The difference in natural ability is four points between “best’ (9) and “average” (5), and “average” and “worst” (1 ). As long as training and experience can overcome this natural talent fairly early it will become a small component of the total check modifier. Talent plus training plus experience can still be better yet, of course. Remembering this constraint will allow the fifth goal to be met.
The sixth point has not been carefully examined before this post.
The first three goals are fairly easily met with the current design. It looks like the only part requiring consideration at this point is the size of the check modifiers for trained characters. Chosen well they can satisfy the fourth through sixth goals.
The current design has training provide a single, +4 competence bonus to the checks it applies to. Normally this is to all checks made with a single skill (such as Spot), but I can see a case for having the bonus apply to limited applications of multiple skills. For instance, a ‘Forester’ (talent modeling a “Favored Terrain” Ranger class ability) might apply to all Survival and Knowledge(Nature) checks relating to forests (but not desert or mountains). This would be specified for each talent.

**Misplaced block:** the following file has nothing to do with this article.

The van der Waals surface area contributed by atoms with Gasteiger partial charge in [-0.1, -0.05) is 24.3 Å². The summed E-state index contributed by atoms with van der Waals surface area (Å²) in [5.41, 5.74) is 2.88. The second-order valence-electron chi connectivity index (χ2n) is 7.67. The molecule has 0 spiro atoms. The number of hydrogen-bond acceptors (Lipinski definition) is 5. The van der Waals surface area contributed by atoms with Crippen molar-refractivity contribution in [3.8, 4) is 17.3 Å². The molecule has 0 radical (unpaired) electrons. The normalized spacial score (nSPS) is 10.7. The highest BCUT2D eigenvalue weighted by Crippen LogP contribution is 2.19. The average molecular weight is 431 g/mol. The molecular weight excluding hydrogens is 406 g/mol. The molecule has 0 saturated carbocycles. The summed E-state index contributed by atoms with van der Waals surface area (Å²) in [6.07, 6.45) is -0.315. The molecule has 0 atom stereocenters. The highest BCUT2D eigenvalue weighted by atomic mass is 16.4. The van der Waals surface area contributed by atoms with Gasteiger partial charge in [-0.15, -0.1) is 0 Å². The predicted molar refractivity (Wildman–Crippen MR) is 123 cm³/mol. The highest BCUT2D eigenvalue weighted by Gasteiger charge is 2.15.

The first three goals are already met.
The fourth goal (experience can allow more reliable results than lower-level training) is fairly well satisfied. It takes eight levels (two full tiers) to be as reliable as someone trained (so training counts for a long time), but experience does eventually make someone more reliable at checks.
The difference between average and good or average and bad is 4 in both cases. Training alone or two tiers experience can match this, training and two levels (+1 Level Bonus) or ten levels experience can exceed this. That eight or ten levels seems pretty big, but it assumes general experience rather than specific training. It looks like this is workable. The difference between best and worst is twice as big; it would take someone with Dex 1 training and eight levels experience (or sixteen levels of experience) to match the untrained character of the same starting level with Dex 9. This seems a little long, but it’s a degenerate case. It looks like the fifth goal (training and experience can overcome natural ability) is met.